The kids know Greta as one of the strippers in the club across the road and Jennifer starts digging deeper trying to find a way to antagonise Nichole. She goes into the club to quiz Greta and sees more than she bargained for on stage - an obviously well-practiced, sensuous routine from one Pascaline (actual stage name…) involving innovative use of a long shawl… The seediness is well done, I should imagine, and surprisingly convincing for the vintage: this looks all too real.
Jennifer doesn’t get much out of Greta but then she is noticed by the club’s shady manager Kenny (Christopher Lee) who also happens to be – just about – the older woman’s boyfriend. He takes a shine to Jennifer and makes Greta tell her about her life in Paris with Nichole… There’s more but she has to return to learn it all.
|Jennifer sees more than she expected...|
This is enough for Jennifer to really start torturing her step mother and you really do lose sympathy with the Beat Girl from this point on.
Nichole goes to meet Greta to try and put a cap on things yet, despite her standing up to Kenny he threatens to reveal more if Jennifer is not allowed back to the club. He’s looking for fresh blood and already has a trip to Paris planned with side-kick Simon (great stuff from Nigel Green given a rare chance to be a geezer).
|Claire Gordon and Nigel Green|
Jennifer starts to go wild, encouraging Dave to drive too fast in a race with other hipsters and inviting a party round to her parents’ house. She performs a striptease mimicking Nichole’s past and Dad arrives just in time to kick out the beats…
All is revealed and yet David is willing to forgive and forget Nicole’s burlesque past – not such a square after all!
But Jennifer has run off seeking adult refuge with Kenny. We’re shown another expert routine from a woman in a white negligee (Diane D'Orsay) as he attempts to persuade her to come to Paris with him… there’s clearly a career for her on the stage whilst Greta’s time is obviously up…
|Diane D'Orsay cuts a rug...|
Meanwhile some Teds smash up Tony’s car and the Linden’s race to try and find their daughter. Will the Beat Girl be corrupted for good or is there still a chance for her to re-connect with family?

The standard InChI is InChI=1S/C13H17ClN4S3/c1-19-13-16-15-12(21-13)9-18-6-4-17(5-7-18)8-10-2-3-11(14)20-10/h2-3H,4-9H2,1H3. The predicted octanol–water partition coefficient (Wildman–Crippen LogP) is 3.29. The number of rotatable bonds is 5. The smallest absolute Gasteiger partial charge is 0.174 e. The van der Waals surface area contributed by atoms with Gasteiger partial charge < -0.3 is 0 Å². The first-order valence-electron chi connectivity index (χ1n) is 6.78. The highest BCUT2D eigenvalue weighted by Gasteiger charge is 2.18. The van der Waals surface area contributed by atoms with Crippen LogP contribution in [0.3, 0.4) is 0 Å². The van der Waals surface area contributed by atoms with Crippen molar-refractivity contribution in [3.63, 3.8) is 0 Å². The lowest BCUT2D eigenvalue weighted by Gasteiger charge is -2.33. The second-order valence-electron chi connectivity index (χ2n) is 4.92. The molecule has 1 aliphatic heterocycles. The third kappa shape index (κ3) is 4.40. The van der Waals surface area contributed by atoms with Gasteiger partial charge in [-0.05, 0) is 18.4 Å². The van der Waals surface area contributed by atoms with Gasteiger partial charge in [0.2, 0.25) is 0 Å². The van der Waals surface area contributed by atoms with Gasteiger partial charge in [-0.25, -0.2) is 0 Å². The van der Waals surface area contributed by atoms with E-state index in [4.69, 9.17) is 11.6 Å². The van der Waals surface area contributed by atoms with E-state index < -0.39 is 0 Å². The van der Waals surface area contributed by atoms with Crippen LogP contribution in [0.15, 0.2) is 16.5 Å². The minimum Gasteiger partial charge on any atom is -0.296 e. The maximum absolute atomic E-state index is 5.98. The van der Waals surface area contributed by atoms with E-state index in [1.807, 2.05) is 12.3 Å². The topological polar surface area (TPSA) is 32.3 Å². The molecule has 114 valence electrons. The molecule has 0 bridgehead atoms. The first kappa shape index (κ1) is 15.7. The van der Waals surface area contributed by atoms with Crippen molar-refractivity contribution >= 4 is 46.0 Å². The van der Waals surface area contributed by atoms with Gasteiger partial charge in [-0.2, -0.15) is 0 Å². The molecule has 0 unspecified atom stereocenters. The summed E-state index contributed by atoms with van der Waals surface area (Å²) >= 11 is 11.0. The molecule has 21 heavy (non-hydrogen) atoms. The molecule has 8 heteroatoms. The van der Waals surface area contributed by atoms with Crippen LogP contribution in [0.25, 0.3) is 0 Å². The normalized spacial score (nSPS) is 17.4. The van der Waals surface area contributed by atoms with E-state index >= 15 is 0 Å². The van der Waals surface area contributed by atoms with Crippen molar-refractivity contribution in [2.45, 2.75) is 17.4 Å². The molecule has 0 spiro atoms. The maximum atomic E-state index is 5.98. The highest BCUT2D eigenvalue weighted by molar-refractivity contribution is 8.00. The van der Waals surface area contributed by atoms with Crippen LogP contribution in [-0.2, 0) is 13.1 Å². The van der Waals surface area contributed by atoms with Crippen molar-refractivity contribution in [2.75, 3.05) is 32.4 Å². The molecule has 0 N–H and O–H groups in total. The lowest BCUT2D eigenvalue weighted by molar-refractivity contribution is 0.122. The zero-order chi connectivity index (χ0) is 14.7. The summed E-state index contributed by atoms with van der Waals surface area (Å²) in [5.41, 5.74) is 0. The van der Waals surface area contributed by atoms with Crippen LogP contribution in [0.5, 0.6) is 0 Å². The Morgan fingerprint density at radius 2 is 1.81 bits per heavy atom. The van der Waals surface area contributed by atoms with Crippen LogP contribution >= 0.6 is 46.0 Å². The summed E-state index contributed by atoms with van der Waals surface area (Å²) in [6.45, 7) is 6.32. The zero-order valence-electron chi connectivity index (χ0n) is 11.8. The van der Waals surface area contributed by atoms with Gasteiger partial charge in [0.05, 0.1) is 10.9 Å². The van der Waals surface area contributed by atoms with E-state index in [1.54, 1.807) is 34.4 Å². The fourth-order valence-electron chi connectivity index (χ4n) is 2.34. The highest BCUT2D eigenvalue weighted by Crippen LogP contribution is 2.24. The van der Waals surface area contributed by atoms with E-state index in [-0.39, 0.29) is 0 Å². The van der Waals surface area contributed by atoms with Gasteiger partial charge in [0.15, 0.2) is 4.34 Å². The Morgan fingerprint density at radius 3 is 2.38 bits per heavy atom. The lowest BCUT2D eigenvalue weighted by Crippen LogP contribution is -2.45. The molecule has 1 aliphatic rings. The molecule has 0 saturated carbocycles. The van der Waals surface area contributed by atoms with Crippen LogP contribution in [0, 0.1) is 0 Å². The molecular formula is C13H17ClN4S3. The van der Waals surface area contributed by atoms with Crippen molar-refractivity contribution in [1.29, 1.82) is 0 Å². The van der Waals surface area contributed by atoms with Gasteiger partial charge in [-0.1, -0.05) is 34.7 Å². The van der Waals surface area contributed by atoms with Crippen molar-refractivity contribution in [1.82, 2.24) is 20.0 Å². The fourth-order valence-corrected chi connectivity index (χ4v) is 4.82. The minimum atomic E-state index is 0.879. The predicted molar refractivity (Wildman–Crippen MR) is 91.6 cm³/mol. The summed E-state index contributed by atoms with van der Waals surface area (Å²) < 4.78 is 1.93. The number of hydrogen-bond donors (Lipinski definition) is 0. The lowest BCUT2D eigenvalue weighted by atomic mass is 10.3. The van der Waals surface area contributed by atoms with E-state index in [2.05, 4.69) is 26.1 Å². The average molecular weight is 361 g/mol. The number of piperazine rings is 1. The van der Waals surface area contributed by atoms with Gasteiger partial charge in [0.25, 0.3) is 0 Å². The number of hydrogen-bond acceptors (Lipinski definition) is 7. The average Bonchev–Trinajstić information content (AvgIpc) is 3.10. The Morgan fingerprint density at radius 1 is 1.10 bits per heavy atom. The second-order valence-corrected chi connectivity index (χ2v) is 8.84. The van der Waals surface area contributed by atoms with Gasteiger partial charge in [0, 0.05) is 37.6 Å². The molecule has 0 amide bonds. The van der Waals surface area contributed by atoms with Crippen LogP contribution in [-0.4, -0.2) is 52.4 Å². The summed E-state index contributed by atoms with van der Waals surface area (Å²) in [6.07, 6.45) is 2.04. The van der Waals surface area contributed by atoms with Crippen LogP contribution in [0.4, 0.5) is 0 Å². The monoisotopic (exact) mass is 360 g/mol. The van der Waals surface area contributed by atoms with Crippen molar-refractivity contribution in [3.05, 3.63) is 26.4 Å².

Released in the US as Wild for Kicks, Beat Girl was sensationalist and must have caused quite a stir on its release in 1960. With established stars like Farrah (whose credits include numerous Powell and Pressburger such as the classic Black Narcissus), Lee and Green merged with the genuinely up and coming it was well-cast if not that well funded - Shirley Anne Field recently complaining that she got paid less than the extras.
|He's behind you!|
But the nudity and situations must surely have limited its distribution – certainly in the UK. How would the film be viewed if it had been French (with Bardot) or Italian? As it was, I’m not sure how many teenagers got to see it… fewer than Expresso Bongo that’s for sure!
The music also became the first soundtrack LP issued in Britain and featured The John Barry Seven & Orchestra. It’s available for download from eMusic as well as in plastic from Amazon.
|Britain's first soundtrack LP?|
The soundtrack has been re-mastered and the film needs a digital upgrade on the shoddy DVD that is just about currently available at rather inflated prices... we still want to be exploited it seems...
Dusty verdict: Not a classic but certainly very interesting. Almost everybody involved went on to great things from vampires to nude wrestlers and budgies…
“That’s the Beat Girl, feeding the coins into the juke box…long black stockings and no make up… she makes like she’s not over concerned about this extravagant attention: keeps given’ me the look like I’m supposed to rate this chick high or somethin’…”
|Retitled for the US market|
|"Fighting's for squares..." in reality Faith would have bopped 'em!|
|Dangerous Olly Reed|
|Gillian Hills went on to pop stardom in France with Zou Bisou Bisou...|